As I write, I have just finished reading about Trevor MacDonald, a transgender breastfeeding father. He corresponded with La Leche League (LLL) here in Canada about becoming a leader. I read an article on the CBC website. From there, I visited Trevor’s blog, Milk Junkies, and found a copy of his letter to LLL and their response. I also read a comment from Fiona Audy, chair of the La Leche League Canada Board and a past guest on my podcast. I have to say, I am very disappointed in LLL at this moment.
My summary of the situation is this: Trevor, who was born a biological woman, now identifies as a man. However, he still has a female reproductive system, and he became pregnant. He first attended a LLL meeting when he was expecting. Having had most of his breast tissue removed, he was concerned about breastfeeding. He credits the information and support he received through LLL with helping him to breastfeed his child, who is now a toddler. Like many other parents who have found help through LLL, he wants to pay that forward by becoming a volunteer leader. However, the organization has said that’s not possible. Here is an excerpt from their letter, as posted on Trevor’s website:
Our policies do preclude men from becoming Leaders. LLLC Policy states:
4.14 MEN AS LEADERS
Since an LLLC Leader is a mother who has breastfed a baby, a man cannot become an LLLC Leader. (March 1994)
Like Trevor, I love La Leche League, and the work they do. When I stumbled into my first meeting when my daughter Hannah was just a couple of months old, it felt as if I had come home. I credit the information and support I received there with being able to establish a successful breastfeeding relationship. But more than that, I found many friends at LLL. For more than seven years, I attended meetings at least once a month. The group has played a significant role in my personal parenting journey.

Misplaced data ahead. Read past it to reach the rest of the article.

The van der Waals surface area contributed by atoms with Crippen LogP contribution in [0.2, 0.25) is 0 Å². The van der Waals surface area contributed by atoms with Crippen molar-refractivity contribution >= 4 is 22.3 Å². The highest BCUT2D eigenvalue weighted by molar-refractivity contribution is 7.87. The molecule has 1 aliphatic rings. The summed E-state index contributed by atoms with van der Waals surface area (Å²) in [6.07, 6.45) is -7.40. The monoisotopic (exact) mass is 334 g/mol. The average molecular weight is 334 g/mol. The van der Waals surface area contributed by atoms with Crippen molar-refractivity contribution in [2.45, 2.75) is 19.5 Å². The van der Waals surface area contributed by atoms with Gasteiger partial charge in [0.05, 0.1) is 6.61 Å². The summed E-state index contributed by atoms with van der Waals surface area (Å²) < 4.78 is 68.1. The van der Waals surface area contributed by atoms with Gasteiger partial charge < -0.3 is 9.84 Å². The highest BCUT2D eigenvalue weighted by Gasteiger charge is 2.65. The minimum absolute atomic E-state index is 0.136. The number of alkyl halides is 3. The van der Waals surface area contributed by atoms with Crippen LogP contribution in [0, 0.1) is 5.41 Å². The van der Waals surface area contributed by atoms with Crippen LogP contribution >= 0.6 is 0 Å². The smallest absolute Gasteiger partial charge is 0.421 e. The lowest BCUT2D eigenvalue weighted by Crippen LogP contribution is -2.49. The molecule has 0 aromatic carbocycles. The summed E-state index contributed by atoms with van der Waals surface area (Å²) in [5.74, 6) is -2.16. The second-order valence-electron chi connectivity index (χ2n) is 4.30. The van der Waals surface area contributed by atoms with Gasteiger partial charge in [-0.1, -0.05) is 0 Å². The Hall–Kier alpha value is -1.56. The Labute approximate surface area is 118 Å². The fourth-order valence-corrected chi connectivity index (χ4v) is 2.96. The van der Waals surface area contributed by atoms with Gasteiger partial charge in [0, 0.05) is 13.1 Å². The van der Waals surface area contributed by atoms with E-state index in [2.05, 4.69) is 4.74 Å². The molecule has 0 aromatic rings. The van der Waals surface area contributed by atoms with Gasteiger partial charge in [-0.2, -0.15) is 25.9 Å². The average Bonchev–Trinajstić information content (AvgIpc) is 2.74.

As I understand it, LLL’s objections stem from the fact that the organization’s philosophies are based around mothering through breastfeeding. Leaders are expected to live in a way that represents those philosophies. As well, leaders must have breastfed their babies themselves. However, it seems clear to me that these philosophies and policies were written at a time when no one would have believed that a man could become pregnant or breastfeed. Transgender issues simply weren’t on anyone’s radar. Modifying the language to be gender inclusive, while retaining the requirement that a leader be a parent who has breastfed a baby, would be in the spirit of the policies in my mind.
One of the issues that LLL raised in their response letter, as posted on Trevor’s website, is that some women may be uncomfortable receiving breastfeeding support from a man. They say that a leader must be able to help all women with breastfeeding. This seems patently unfair to me, because it places the onus on a potential leader to be non-offensive. Would we respond in the same way if, for instance, a woman of one race was uncomfortable receiving help from a woman of another race? What about if a potential leader had a lot of tattoos? Those make some people uncomfortable. What if she had a disability? While a mother certainly has the right to seek support from someone she can communicate effectively with, it’s discriminatory to exclude someone from a volunteer role simply because someone else may be uncomfortable.
This is the crux of things for me. I understand that Trevor’s application is pushing the boundaries, so to speak. I understand that some people hold strongly-held beliefs around gender and sexual orientation, and may struggle to receive support from Trevor. If that’s the case, I would hope that they would contact another leader. But this doesn’t change the fact that a secular group that seeks to be welcoming to all breastfeeding parents must be prepared to adapt. If you believe breastfeeding is important, then it’s important for all babies, not just for babies with parents you approve of. You simply cannot say that you’re supporting LGBT parents, while excluding them from certain roles. That’s not a supportive action.
As I said, I love LLL. I value the work that the organization does to provide free, research-based breastfeeding support and information. But I know that one negative experience with an organization can taint someone’s opinion forever. When I’ve written about LLL in the past, I’ve heard many stories about leaders who said or did the wrong thing at a time when a mother was feeling particularly vulnerable. I’ve heard about leaders who weren’t welcoming, or who didn’t provide the information a parent was looking for. It’s terribly unfortunate when that happens, and I fear this decision may have the same effect. Many people may read it and wrongly believe that if they call their local leader they will be met with closed-mindedness or judgment. And so, today I am disappointed with the stance that LLL has taken. I dearly hope that they will reconsider it.
UPDATED: Both La Leche League Canada and La Leche League International are now reviewing their policies with an eye to Trevor’s situation. While this is hardly a solution, I’m choosing to view this as a positive step, and I’m hoping that something good comes out of it. You can read the official statements online.